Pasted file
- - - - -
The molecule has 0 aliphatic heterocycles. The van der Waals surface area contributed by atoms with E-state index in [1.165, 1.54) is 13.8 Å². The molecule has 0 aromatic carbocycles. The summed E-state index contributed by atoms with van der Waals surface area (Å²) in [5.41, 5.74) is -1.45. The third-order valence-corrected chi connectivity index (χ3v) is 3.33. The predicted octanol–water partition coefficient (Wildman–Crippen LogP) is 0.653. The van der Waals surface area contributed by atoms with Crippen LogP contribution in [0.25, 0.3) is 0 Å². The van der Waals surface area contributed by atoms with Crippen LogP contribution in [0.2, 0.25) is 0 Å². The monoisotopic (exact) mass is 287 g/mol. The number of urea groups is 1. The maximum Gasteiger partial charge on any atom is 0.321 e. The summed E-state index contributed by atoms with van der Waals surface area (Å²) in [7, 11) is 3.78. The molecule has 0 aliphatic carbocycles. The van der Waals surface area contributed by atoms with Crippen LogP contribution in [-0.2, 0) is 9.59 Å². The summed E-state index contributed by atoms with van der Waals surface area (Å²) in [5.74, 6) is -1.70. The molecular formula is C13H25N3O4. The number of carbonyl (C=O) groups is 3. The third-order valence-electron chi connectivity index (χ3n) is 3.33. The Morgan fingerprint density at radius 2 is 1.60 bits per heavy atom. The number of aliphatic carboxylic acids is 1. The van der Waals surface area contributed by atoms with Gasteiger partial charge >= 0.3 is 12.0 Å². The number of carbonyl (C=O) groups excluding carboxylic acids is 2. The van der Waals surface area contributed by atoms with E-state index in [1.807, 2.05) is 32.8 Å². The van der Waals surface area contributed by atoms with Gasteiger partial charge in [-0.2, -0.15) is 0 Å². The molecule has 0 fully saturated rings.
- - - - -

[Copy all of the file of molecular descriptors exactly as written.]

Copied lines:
The molecule has 0 aliphatic heterocycles. The van der Waals surface area contributed by atoms with E-state index in [1.165, 1.54) is 13.8 Å². The molecule has 0 aromatic carbocycles. The summed E-state index contributed by atoms with van der Waals surface area (Å²) in [5.41, 5.74) is -1.45. The third-order valence-corrected chi connectivity index (χ3v) is 3.33. The predicted octanol–water partition coefficient (Wildman–Crippen LogP) is 0.653. The van der Waals surface area contributed by atoms with Crippen LogP contribution in [0.25, 0.3) is 0 Å². The van der Waals surface area contributed by atoms with Crippen LogP contribution in [0.2, 0.25) is 0 Å². The monoisotopic (exact) mass is 287 g/mol. The number of urea groups is 1. The maximum Gasteiger partial charge on any atom is 0.321 e. The summed E-state index contributed by atoms with van der Waals surface area (Å²) in [7, 11) is 3.78. The molecule has 0 aliphatic carbocycles. The van der Waals surface area contributed by atoms with Crippen LogP contribution in [-0.2, 0) is 9.59 Å². The summed E-state index contributed by atoms with van der Waals surface area (Å²) in [5.74, 6) is -1.70. The molecular formula is C13H25N3O4. The number of carbonyl (C=O) groups is 3. The third-order valence-electron chi connectivity index (χ3n) is 3.33. The Morgan fingerprint density at radius 2 is 1.60 bits per heavy atom. The number of aliphatic carboxylic acids is 1. The van der Waals surface area contributed by atoms with Gasteiger partial charge >= 0.3 is 12.0 Å². The number of carbonyl (C=O) groups excluding carboxylic acids is 2. The van der Waals surface area contributed by atoms with E-state index in [1.807, 2.05) is 32.8 Å². The van der Waals surface area contributed by atoms with Gasteiger partial charge in [-0.2, -0.15) is 0 Å². The molecule has 0 fully saturated rings.